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Harvard and Princeton say some students can return this year

Colleges are determining how they can accommodate some students on campus while maintaining safety measures.
Harvard University. Image: Shutterstock

Harvard and Princeton universities plan to bring back a portion of their undergraduate populations for the upcoming semester, with regular Covid-19 testing and private sleeping areas.

Princeton has also approved a 10% tuition discount for all students for the 2020-21 academic year, whether they’re on campus or taking classes online, the Ivy League school said in a statement Monday.

Harvard University said it will invite about 40% of students to campus, including the freshman class, and that students will be tested every three days during the semester and live in single rooms. At Princeton University, about half of undergraduates will arrive in August, including freshmen and juniors, while the other half can return the following semester.

“Many social and recreational activities will be unavailable, impermissible or highly regulated,” Princeton said. “Parties will be prohibited.”

As the virus continues to spread, colleges are determining how they can accommodate some students on campus while maintaining safety measures that include testing. The plans disclosed by the two schools, among the richest in the U.S., are similar to those that Yale University announced last week.

Every person on Princeton’s campus, including visitors, will be required to wear face coverings while indoors, except when they’re alone in a space or are students in their living quarters.

Financial aid
Williams College, the richest U.S. liberal arts college with an endowment of $2.9 billion as of last June, offered a tuition cut of 15%.

Princeton is less dependent on tuition than most U.S. colleges, as it relies on its $26.1 billion endowment for almost 60% of the school’s budget. The tuition cut would cost about $9.5 million to $10 million annually, university President Christopher Eisgruber said in an interview.

“It is a way of recognising that we’re only able to offer most of our students one semester on campus,” he said. “We all wish we could have more of the activities that enrich college life in so many ways, but the pandemic makes that really hard.”

While tuition at Harvard will remain the same, students receiving need-based financial aid who don’t return to campus will receive $5,000 each semester to support studying at home. Harvard’s term would begin on Sept. 2 and end before Thanksgiving.

Dining services will be prepared to transition between “touchless food pickup” and more traditional dining operations as the situation warrants, according to a statement from Harvard President Lawrence Bacow, Dean Claudine Gay and Dean of the College Rakesh Khurana. Library space will remain closed and no off-campus visitors will be allowed in student residences, including enrolled students who aren’t living on campus.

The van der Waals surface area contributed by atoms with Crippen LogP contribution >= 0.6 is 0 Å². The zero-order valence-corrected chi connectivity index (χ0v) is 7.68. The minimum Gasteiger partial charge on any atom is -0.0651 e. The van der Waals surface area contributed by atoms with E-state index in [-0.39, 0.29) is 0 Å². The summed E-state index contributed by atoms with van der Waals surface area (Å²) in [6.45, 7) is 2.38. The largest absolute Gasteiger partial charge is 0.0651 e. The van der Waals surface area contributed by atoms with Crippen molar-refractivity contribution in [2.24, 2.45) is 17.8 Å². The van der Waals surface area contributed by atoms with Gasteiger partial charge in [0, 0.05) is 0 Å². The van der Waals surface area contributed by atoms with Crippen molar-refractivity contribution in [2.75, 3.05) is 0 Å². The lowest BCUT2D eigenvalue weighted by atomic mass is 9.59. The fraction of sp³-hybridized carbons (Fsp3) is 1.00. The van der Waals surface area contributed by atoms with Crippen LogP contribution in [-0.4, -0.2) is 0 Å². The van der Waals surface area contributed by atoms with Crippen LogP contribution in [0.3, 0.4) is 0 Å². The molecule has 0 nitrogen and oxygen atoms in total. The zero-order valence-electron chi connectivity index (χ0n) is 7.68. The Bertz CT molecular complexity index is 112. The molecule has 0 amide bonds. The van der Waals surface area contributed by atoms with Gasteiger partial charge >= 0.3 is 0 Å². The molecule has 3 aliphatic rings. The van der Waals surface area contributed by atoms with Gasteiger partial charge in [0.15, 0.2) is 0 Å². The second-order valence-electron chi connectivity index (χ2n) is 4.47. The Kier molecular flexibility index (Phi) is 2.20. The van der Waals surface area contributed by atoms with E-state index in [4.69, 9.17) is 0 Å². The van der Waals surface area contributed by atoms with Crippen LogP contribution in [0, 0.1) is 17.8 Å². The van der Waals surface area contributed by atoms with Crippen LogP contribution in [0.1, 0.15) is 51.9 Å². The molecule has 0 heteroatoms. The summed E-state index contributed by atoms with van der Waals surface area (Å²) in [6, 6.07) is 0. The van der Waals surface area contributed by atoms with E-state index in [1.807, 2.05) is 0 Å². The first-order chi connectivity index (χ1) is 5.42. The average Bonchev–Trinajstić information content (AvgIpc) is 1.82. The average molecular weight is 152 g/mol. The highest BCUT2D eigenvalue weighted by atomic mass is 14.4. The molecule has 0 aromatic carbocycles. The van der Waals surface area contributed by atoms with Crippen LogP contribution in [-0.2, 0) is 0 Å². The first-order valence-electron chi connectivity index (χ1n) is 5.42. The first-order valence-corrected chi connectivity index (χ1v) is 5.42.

“The recent upturn in Covid-19 cases in certain states illustrates the difficulty of making predictions, even well-informed ones, about the evolution of this virus,” they wrote. “Given this uncertainty, we determined that our fall plan must enable us to bring back as many students as possible while providing sufficient margin to accommodate an escalation of the prevalence of Covid-19 in our area.”

Deferral deadline
Sophomores and juniors would likely not return to campus this year, and if only one group could return in the early 2021 semester, priority will be given to seniors.

U.S. colleges are determining how to proceed as it’s unclear how many students will want to enrol. New Jersey’s Rutgers University announced Monday that its campuses will offer mostly online courses with a limited number of in-person classes.

At Harvard, the deferral deadline for freshmen has been extended to July 24. For upperclassmen contemplating taking a leave of absence, the school is offering advisers to work with them.

A decision about winter and spring varsity and club sports will be made later this year, the school said.

© 2020 Bloomberg L.P.

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Generally speaking, is this lock-down scenario going to continue next year and also the years to come and as such dooming the world economy?

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